Brine shrimp

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Artemia 1.jpg

Brine shrimp (Artemia salina) are a type of aquatic crustacean. They are found worldwide in salty water, though not in oceans. Artemia is a well known genus as one variety, the Artemia nyos, a hybrid of Artemia salina, are sold as novelty gifts, most commonly under the marketing name Sea-Monkeys.

In the aquarium hobby they are an important source of food, if not the most important live food for all sorts of aquatic animals, including fish and frogs.

You can buy live Artemia from your local pet shop in small bags which you sieve and feed to your aquatic pets.

You can also buy frozen cubes or thin "sheets" of Artemia from pet shops, and break off a cube or a chunk and drop into the tank.

  • Baby brine shrimp is the name given to newly hatched brine shrimp.

How to grow Artemia[edit]

Items required:

  • 2 litre or larger V shape container. A drinks bottle is ideal.
  • Sea salt (ordinary table salt is not suitable).
  • Clean tap or bottled water with no chlorine or chloramine in it.
  • Cysts. 0.5 tsp per 2 litres.
  • Small bright lamp. 40W bulb directly over the container.
  • Artemia food.
  • Fine strainer.
  • Air pump with hose and a air-stone.
  • Bicarbonate of soda. The water needs to have a KH of at least 10d.

You first need to obtain their eggs (which are called cysts). These are available from online web sites or your local pet shop.

You then need to prepare a water container of around 2 litres and fill it with clean water. Add 1 tsp of Bicarbonate of soda to ensure the ph of the water is 7.5-8.5 and a KH of around 10d.

Heat the water to around 18-28°C (64.4-82.4°F) . The eggs will hatch faster at 25-28°C (77-82.4°F) .

Add to the water the salt, about 20g (1.5 tbsp) per litre of water. Stir until the salt is totally dissolved.

Place the lamp over the container as the Artemia require a bright light source for the first 4 hours in order to hatch.

Add the air-stone and pump so that the air-stone is at the bottom of the container. The water requires strong aeration throughout the process.

Add the eggs.

After 15–20 hours at 25°C (77°F) , the eggs will hatch.


20 hours after adding the eggs, you switch off the air pump, wait 10 minutes to let the empty egg cases float to the surface (you don't want these) and you can collect the Artemia to feed to your aquarium. The Artemia are attracted to light sources so a small torch (flashlight) may be used to concentrate the nauplii as you siphon off the animals.


Alternatively you can feed the nauplii in order to increase their size and protein value. Artemia can be fed dried yeast or dried microalgae such as spirulina to enhance their nutritional value, or use whey, wheat flour, etc. Just sprinkle the powder on the water and don't over feed. If the water is very cloudy then don't feed. Reduce the light source to a low level as the Artemia will not then burn up their energy trying to swim towards the light.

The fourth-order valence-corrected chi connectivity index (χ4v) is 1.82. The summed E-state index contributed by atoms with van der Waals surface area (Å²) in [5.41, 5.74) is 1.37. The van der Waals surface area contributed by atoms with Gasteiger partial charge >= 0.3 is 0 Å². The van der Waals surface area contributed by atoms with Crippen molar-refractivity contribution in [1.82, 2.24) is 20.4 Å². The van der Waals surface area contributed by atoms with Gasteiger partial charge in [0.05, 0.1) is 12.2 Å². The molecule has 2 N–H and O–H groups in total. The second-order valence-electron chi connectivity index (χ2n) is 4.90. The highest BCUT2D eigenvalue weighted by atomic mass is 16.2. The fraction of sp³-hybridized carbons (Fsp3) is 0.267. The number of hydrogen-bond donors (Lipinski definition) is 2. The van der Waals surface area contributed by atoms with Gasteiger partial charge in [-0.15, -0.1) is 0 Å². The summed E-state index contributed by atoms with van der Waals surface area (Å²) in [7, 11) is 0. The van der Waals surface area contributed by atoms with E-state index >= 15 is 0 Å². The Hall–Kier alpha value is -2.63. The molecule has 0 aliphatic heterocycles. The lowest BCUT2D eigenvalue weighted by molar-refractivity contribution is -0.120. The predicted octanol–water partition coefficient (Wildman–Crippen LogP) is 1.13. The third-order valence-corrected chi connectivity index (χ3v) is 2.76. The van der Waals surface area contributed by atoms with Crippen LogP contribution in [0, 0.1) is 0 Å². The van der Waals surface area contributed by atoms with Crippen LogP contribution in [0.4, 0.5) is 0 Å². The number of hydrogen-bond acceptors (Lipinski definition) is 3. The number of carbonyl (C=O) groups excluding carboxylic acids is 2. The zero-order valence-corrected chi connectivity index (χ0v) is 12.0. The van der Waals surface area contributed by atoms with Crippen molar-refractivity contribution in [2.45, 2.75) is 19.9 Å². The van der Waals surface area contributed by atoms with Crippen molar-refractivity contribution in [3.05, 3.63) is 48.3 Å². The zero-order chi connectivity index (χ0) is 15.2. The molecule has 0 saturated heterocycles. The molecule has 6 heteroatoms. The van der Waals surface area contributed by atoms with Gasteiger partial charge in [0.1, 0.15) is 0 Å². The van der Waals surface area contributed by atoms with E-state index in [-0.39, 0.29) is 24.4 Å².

• Don't feed earlier than 24 hours after you added the eggs to the water as the nauplii will not have the ability to eat before then.

You can buy special 'enrichment foods' for Artemia which significantly boost their nutritional value as food. But this causes the Artemia to die within 36 hours so you need to add this food, wait 6–8 hours and then feed them to your aquarium.

Commercial brine shrimp[edit]

Many commercial fish food companies sell brine shrimp in various forms. The nutritional value of this food greatly depends on what is fed to the Artemia before harvesting and how large the Artemia are allowed to grow.

These preparations tend to remove some of the nutritional value however. So manufacturers tend to add extra vitamins to make their products more appealing. Comparing their analyses before buying is advised.

Dried brine shrimp[edit]

TetrafreshDelica Brine shrimps.jpg

This is usually a freeze-dried process which extracts the moisture.

Typical examples of dried brine shrimp:

Protein - 47% min., Fat - 5.5% max., Fibre - 0.5%, Moisture - 6.0% max., Ash - 0.1% max.

Artemia franciscana : Protein - 39.4% min, Fat 4.96% min, Fibre - 5.0% max, Moisture - 9.6% max, Ash - 28.1% max.

Jelly or gel brine shrimp[edit]

Tetra do a range of jellied fish food called TetraFreshDelica.

Ingredients claimed:

Molluscs and crustaceans (Artemia 39%), vegetable protein extracts, derivatives of vegetable origin, fish and fish derivatives, oil and fats, colourant.

Typical analysis claimed:

Protein 5.0%, Oil 1.0%, Fibre 1.0%, Ash 2.0%, Moisture 90%. Added vitamins per kg: Vitamin A 10 200IU, Vitamin D3 637IU, Vitamin E 35 mg, L-ascorbyl-2-poly-phosphate 168 mg.

Frozen brine shrimp[edit]

Ocean Nutrition Artemia.jpg

This is as close to keeping live brine shrimp cultures as you can get. Adult brine shrimp are quickly frozen and can be kept in the freezer for 3–6 months.

The nutritional properties of brine shrimp are determined by the food they are given before they are harvested.

Typical example of frozen brine shrimp:

Artemia by Ocean Nutrition

Claimed ingredients:

Brine Shrimp (Artemia sp.), water, Vitamins: Ascorbic acid, beta carotene, biotin, hydroxocobalamin (source of vitamin B12), niacin, riboflavin, thiamine. HCL. Amino Acids: methionine (dl-methionine), L-Lysine, taurine. Trace elements of calcium chloride, potassium iodide, ferrous sulfate, manganese sulfate, magnesium carbonate, zinc sulfate.

Claimed analysis:

  • Crude Protein (min) 5.2%
  • Crude Fat (min) 1.6%
  • Crude Fiber (max) 3.7%
  • Moisture (max) 88.3%
  • (Protein as a percentage of dry matter - 44.4%)


A low-res video of two brine shrimp and one showing them mating.